Well, I know Vanessa joins me as I'm sure you have many, many patients who thank you for the work you do at the Laser Vision Center at UCSF, and your leadership in ophthalmology. Thank you for explaining this to us.
Dr. Steven McLeod, who is Vanessa's eye surgeon and also chair of ophthalmology at UCSF Medical Center. Vanessa, you're a grateful patient, right?
What would you say to people listening? There are people who maybe are hesitant but yet should have a consultation to see is it right for them. What type of surgery is right for them? Are they in fact a candidate? What would you say to them if they're just sort of on the fence?
Well, I would tell people who are on the fence to definitely see if they are eligible for laser correction surgery. I'm very happy with my new-found corrected vision. It's great and very liberating not to have to worry about contacts and solution, and glasses to be able to see.
There you go. I'm glad you were a candidate and it's worked out so well. All the best, Vanessa Chiu.
I just want to mention that if you want more information about the physicians and services at UCSF Medical Center, just call the physician referral service. That number is (888) 689-UCSF. This is what we do on Patient Power is connect you with leading experts and really inspiring patients like Vanessa who can tell you what it's like from the patient's perspective. I'm Andrew Schorr. Remember, knowledge can be the best medicine of all. Thanks for joining us.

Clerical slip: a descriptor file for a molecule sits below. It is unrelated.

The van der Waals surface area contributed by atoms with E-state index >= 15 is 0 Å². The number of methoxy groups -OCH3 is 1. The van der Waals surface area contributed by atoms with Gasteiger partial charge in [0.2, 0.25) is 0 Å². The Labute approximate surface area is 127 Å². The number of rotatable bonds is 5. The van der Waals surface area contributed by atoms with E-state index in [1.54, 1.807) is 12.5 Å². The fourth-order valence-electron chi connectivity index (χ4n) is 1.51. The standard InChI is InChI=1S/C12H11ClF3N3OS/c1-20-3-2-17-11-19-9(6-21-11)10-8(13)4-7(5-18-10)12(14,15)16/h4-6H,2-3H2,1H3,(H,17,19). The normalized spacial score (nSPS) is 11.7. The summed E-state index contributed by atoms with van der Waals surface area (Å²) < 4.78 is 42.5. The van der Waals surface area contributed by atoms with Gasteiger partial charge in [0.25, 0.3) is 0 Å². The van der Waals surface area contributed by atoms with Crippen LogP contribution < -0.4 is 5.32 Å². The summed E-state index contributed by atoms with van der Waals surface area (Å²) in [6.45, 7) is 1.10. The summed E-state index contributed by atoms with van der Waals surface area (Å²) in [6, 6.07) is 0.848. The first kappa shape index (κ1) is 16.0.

Please remember the opinions expressed on Patient Power are not necessarily the views of UCSF Medical Center, its medical staff or Patient Power. Our discussions are not a substitute for seeking medical advice or care from your own doctor. That’s how you’ll get care what's most appropriate for you.
Recorded February 2011
Reviewed by health care specialists at UCSF Medical Center.
This information is for educational purposes only and is not intended to replace the advice of your doctor or health care provider. We encourage you to discuss with your doctor any questions or concerns you may have.